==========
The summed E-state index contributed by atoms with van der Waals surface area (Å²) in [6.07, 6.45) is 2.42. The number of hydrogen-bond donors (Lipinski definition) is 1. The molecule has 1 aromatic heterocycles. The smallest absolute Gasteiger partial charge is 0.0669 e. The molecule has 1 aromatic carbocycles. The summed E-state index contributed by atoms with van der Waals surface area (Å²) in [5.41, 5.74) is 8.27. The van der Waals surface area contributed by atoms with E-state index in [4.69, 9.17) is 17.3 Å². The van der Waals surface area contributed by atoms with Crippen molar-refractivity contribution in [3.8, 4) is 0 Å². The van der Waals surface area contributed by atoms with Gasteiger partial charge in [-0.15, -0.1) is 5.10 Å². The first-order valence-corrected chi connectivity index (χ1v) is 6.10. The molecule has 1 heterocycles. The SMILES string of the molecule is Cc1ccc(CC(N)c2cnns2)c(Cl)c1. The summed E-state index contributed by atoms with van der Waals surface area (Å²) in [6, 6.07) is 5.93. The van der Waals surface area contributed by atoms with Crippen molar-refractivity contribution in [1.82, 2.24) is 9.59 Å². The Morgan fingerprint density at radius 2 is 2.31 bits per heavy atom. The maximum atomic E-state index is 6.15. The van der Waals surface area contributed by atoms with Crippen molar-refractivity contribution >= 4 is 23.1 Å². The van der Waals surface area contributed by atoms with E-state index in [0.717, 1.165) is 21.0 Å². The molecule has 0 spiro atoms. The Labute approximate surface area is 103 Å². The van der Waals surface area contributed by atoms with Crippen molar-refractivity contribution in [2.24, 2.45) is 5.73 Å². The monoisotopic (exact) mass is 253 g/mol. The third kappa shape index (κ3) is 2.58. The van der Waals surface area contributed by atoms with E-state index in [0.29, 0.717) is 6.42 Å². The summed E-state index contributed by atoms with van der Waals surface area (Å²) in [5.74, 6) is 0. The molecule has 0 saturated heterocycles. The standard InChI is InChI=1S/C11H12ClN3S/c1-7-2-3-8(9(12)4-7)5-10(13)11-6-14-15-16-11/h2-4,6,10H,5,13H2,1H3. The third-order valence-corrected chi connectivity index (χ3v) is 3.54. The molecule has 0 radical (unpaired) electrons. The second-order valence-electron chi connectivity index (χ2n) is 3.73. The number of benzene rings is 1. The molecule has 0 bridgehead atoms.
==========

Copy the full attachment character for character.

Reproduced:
The summed E-state index contributed by atoms with van der Waals surface area (Å²) in [6.07, 6.45) is 2.42. The number of hydrogen-bond donors (Lipinski definition) is 1. The molecule has 1 aromatic heterocycles. The smallest absolute Gasteiger partial charge is 0.0669 e. The molecule has 1 aromatic carbocycles. The summed E-state index contributed by atoms with van der Waals surface area (Å²) in [5.41, 5.74) is 8.27. The van der Waals surface area contributed by atoms with E-state index in [4.69, 9.17) is 17.3 Å². The van der Waals surface area contributed by atoms with Crippen molar-refractivity contribution in [3.8, 4) is 0 Å². The van der Waals surface area contributed by atoms with Gasteiger partial charge in [-0.15, -0.1) is 5.10 Å². The first-order valence-corrected chi connectivity index (χ1v) is 6.10. The molecule has 1 heterocycles. The SMILES string of the molecule is Cc1ccc(CC(N)c2cnns2)c(Cl)c1. The summed E-state index contributed by atoms with van der Waals surface area (Å²) in [6, 6.07) is 5.93. The van der Waals surface area contributed by atoms with Crippen molar-refractivity contribution in [1.82, 2.24) is 9.59 Å². The Morgan fingerprint density at radius 2 is 2.31 bits per heavy atom. The maximum atomic E-state index is 6.15. The van der Waals surface area contributed by atoms with Crippen molar-refractivity contribution >= 4 is 23.1 Å². The van der Waals surface area contributed by atoms with E-state index in [0.717, 1.165) is 21.0 Å². The molecule has 0 spiro atoms. The Labute approximate surface area is 103 Å². The van der Waals surface area contributed by atoms with Crippen molar-refractivity contribution in [2.24, 2.45) is 5.73 Å². The monoisotopic (exact) mass is 253 g/mol. The third kappa shape index (κ3) is 2.58. The van der Waals surface area contributed by atoms with E-state index in [0.29, 0.717) is 6.42 Å². The summed E-state index contributed by atoms with van der Waals surface area (Å²) in [5.74, 6) is 0. The molecule has 0 saturated heterocycles. The standard InChI is InChI=1S/C11H12ClN3S/c1-7-2-3-8(9(12)4-7)5-10(13)11-6-14-15-16-11/h2-4,6,10H,5,13H2,1H3. The third-order valence-corrected chi connectivity index (χ3v) is 3.54. The molecule has 0 radical (unpaired) electrons. The second-order valence-electron chi connectivity index (χ2n) is 3.73. The number of benzene rings is 1. The molecule has 0 bridgehead atoms.